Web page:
Opioid poisoning rates on Long Island, especially in Nassau and Suffolk counties, increased between 2010 and 2016, according to research published in the American Journal of Preventive Medicine. Study results support the importance of community-level opioid use interventions and the utility of data analytics tools to identify patient populations and regions requiring interventions.

Researchers conducted a retrospective cohort study to analyze the geographic, temporal, and sociodemographic differences in patients with opioid poisoning and related hospital visits in New York state. Patient-level data were collected from the New York Statewide Planning and Research Cooperative System, in combination with 2010 Census data and American Community Survey Long Island 5-digit ZIP code level data. The total study population included 3,426,563 patients from Nassau and Suffolk counties in Long Island, New York (1,636,758 patients from Nassau and 1,789,805 patients from Suffolk).

Between 2010 and 2016, the number and rates of opioid poisoning-related inpatient and outpatient visits significantly increased for New York state, Nassau, and Suffolk counties (2.7-fold for both New York state and Nassau counties and 2.5-fold for Suffolk County). Rates for Suffolk county remained higher than those for New York state over the course of the evaluation period. Between 2015 and 2016, opioid poisoning rates for each county and for New York state almost doubled.

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During the study period, 8615 New York state residents presented multiple times with opioid poisoning (14.8%, rate of 4.45 per 10,000 population). Nassau county percentages were lower and Suffolk county percentages were higher than New York state (12.4% and 16.8%, respectively).

Crude opioid poisoning rates ranged from 0 to 588.24 per 10,000 population, with higher quartile ranges in Suffolk county. One Nassau county ZIP code had the highest overall crude rate compared with Suffolk county (588.24 vs 529.80 per 10,000 population).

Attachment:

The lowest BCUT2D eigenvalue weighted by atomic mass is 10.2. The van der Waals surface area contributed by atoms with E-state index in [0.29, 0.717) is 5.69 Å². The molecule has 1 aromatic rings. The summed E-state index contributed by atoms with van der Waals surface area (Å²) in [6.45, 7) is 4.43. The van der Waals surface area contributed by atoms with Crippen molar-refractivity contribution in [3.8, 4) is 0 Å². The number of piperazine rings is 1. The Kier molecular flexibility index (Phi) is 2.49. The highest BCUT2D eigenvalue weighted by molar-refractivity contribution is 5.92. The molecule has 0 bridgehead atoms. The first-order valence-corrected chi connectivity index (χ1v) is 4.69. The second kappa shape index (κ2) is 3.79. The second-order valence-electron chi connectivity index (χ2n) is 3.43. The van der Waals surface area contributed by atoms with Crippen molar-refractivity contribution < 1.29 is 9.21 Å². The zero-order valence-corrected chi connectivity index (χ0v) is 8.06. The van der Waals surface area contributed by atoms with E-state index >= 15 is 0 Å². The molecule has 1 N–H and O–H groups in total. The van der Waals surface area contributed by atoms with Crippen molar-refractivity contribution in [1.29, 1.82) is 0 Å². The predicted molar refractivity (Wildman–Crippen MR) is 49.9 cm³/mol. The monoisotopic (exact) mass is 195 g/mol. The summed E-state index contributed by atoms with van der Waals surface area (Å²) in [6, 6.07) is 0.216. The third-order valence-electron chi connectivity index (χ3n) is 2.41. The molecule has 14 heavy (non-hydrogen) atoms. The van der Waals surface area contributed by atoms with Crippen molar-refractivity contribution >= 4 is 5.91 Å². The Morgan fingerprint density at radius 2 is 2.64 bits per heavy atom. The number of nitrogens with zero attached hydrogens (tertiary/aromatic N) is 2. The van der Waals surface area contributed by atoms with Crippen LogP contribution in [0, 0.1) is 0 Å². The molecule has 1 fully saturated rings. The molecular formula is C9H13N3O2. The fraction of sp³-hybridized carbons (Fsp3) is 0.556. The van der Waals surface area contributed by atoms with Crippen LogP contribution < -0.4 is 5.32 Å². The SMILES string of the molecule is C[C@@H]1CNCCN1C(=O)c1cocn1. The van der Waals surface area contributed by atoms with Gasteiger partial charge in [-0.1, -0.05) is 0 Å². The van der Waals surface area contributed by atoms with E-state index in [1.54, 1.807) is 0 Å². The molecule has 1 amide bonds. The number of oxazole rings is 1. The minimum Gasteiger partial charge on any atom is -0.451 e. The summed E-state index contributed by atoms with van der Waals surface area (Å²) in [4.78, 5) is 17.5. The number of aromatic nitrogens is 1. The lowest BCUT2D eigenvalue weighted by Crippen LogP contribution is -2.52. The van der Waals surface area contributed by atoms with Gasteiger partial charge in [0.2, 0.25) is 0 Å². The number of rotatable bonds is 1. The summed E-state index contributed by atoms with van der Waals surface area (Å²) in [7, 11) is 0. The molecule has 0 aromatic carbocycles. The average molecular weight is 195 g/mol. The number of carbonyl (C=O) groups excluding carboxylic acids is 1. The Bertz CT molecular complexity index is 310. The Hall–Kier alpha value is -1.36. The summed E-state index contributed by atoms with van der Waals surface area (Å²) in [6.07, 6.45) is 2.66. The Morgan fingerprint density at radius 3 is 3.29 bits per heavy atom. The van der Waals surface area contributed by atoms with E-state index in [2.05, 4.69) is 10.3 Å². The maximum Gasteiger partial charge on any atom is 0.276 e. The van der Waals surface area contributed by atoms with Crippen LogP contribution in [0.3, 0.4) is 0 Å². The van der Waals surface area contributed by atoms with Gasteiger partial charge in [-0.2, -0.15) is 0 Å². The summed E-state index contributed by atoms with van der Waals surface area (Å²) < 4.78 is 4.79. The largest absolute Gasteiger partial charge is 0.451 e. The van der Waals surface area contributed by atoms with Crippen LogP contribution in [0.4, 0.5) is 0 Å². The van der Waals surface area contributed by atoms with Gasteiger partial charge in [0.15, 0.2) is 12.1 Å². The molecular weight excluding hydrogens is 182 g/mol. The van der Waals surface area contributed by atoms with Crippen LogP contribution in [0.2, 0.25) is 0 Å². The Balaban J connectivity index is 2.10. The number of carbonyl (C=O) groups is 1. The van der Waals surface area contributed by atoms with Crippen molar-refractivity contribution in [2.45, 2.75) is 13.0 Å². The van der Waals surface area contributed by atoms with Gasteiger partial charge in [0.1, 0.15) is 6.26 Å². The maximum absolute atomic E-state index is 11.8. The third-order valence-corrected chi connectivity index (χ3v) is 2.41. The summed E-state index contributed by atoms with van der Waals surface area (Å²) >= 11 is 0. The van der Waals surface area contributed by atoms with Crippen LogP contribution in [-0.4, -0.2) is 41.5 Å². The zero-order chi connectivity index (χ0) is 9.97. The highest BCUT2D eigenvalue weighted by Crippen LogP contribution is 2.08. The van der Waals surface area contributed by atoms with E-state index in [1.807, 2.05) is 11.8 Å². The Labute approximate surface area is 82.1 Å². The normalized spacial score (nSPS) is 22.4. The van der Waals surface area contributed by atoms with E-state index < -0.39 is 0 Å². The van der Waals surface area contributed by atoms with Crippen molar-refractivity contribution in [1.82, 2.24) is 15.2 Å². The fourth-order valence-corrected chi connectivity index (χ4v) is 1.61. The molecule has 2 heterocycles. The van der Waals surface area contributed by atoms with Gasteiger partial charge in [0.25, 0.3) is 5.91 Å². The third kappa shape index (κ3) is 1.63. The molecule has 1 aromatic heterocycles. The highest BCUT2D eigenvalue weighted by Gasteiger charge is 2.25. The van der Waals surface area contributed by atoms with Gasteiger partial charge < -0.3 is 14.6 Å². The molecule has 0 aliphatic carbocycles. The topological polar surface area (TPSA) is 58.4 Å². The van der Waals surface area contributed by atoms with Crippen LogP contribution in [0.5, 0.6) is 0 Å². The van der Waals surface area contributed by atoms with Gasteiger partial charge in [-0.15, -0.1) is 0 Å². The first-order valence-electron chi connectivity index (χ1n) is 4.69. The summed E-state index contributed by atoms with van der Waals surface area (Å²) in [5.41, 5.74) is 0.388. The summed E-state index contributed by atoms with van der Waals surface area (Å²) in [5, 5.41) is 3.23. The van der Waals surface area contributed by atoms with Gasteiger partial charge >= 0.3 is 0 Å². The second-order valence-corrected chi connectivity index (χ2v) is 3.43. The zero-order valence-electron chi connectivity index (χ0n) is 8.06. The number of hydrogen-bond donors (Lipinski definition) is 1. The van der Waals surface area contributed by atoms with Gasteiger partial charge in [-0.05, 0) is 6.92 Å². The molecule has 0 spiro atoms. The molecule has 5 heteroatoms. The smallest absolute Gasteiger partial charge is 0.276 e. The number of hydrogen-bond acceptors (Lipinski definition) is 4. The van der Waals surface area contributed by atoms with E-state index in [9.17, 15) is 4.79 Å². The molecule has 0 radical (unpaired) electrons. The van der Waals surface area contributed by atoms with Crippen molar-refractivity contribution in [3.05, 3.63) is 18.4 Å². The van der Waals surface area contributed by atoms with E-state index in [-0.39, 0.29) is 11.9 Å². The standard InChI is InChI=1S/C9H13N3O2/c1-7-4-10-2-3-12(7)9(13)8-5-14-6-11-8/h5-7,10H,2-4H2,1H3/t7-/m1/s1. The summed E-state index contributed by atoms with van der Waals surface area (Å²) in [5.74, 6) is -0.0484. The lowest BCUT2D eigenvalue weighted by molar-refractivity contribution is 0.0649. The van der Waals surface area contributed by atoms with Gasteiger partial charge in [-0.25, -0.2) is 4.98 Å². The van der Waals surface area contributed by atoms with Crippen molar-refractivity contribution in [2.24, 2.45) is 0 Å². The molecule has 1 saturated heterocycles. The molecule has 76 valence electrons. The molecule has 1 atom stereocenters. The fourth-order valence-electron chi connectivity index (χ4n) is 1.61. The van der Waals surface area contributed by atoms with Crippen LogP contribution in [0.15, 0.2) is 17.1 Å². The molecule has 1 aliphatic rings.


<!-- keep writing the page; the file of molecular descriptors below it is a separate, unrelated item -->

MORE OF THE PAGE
ZIP codes were divided into 4 quartiles. Quartile 4 ZIP codes in both counties were home to communities with the lowest median home values, highest percentage of residents who completed high school, and the lowest percentage of residents who were educated beyond the college level. Patients in quartile 4 who experienced opioid poisoning were significantly younger and more often self-identified as white (P ≤.001). Patients in Nassau quartile 4 were significantly more frequently men and were more likely to pay with Medicaid (P =.006 and P <.001, respectively), while those from Suffolk were significantly more likely to self-pay (P <.001). Linear trends between 2010 and 2016 were observed for both counties and for New York state, with decreases in percentage of white patients and self-pay.

Limitations of the study included the exclusion of patients who were treated or died outside of a healthcare facility, resulting in possible underreporting of opioid poisoning. Additional limitations included the lack of granularity and lack of information on opioid source or reason for use.

“The methods of this study can be applied to other regional data to help understand and intervene in this crisis,” the researchers of the study concluded. “The strength of multidisciplinary collaborations and the role of data analytics methods provide a collaborative approach to planning and action to address a crisis affecting [Long Island] and with applicability to other US communities.”

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Reference

Schoenfeld ER, Leibowitz GS, Wang Y, et al. Geographic, temporal, and sociodemographic differences in opioid poisoning [published online June 18, 2019]. Am J Prev Med. doi:10.1016/j.amepre.2019.03.020

This article originally appeared on Medical Bag